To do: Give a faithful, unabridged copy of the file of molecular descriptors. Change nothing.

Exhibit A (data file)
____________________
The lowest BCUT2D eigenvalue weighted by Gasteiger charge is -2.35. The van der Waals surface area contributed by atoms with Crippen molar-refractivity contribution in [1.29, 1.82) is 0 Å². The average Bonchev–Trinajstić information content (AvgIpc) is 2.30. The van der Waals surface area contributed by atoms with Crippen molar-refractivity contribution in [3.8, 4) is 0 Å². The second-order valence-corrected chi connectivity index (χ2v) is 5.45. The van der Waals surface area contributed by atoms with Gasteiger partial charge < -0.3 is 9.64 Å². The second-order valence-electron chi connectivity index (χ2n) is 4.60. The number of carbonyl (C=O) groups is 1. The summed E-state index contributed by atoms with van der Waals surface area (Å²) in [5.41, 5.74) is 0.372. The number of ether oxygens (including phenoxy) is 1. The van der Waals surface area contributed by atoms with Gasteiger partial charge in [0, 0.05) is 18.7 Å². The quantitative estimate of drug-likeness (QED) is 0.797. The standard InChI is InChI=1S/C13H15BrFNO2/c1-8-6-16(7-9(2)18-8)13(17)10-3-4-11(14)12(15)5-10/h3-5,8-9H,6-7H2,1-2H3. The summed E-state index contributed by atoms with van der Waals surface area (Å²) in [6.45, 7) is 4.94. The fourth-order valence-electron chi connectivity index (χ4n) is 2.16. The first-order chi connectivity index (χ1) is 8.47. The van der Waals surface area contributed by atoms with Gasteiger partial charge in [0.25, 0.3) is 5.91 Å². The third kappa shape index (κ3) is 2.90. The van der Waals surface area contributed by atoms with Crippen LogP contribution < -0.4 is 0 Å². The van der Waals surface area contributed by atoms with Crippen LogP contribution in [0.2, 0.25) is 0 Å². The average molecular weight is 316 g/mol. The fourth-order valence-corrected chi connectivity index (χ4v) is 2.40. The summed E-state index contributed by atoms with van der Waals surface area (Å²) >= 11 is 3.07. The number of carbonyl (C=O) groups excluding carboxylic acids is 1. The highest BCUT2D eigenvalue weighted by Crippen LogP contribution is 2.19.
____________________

The lowest BCUT2D eigenvalue weighted by Gasteiger charge is -2.35. The van der Waals surface area contributed by atoms with Crippen molar-refractivity contribution in [1.29, 1.82) is 0 Å². The average Bonchev–Trinajstić information content (AvgIpc) is 2.30. The van der Waals surface area contributed by atoms with Crippen molar-refractivity contribution in [3.8, 4) is 0 Å². The second-order valence-corrected chi connectivity index (χ2v) is 5.45. The van der Waals surface area contributed by atoms with Gasteiger partial charge < -0.3 is 9.64 Å². The second-order valence-electron chi connectivity index (χ2n) is 4.60. The number of carbonyl (C=O) groups is 1. The summed E-state index contributed by atoms with van der Waals surface area (Å²) in [5.41, 5.74) is 0.372. The number of ether oxygens (including phenoxy) is 1. The van der Waals surface area contributed by atoms with Gasteiger partial charge in [0, 0.05) is 18.7 Å². The quantitative estimate of drug-likeness (QED) is 0.797. The standard InChI is InChI=1S/C13H15BrFNO2/c1-8-6-16(7-9(2)18-8)13(17)10-3-4-11(14)12(15)5-10/h3-5,8-9H,6-7H2,1-2H3. The summed E-state index contributed by atoms with van der Waals surface area (Å²) in [6.45, 7) is 4.94. The fourth-order valence-electron chi connectivity index (χ4n) is 2.16. The first-order chi connectivity index (χ1) is 8.47. The van der Waals surface area contributed by atoms with Gasteiger partial charge in [0.25, 0.3) is 5.91 Å². The third kappa shape index (κ3) is 2.90. The van der Waals surface area contributed by atoms with Crippen LogP contribution < -0.4 is 0 Å². The van der Waals surface area contributed by atoms with Crippen LogP contribution in [0.2, 0.25) is 0 Å². The average molecular weight is 316 g/mol. The fourth-order valence-corrected chi connectivity index (χ4v) is 2.40. The summed E-state index contributed by atoms with van der Waals surface area (Å²) >= 11 is 3.07. The number of carbonyl (C=O) groups excluding carboxylic acids is 1. The highest BCUT2D eigenvalue weighted by Crippen LogP contribution is 2.19.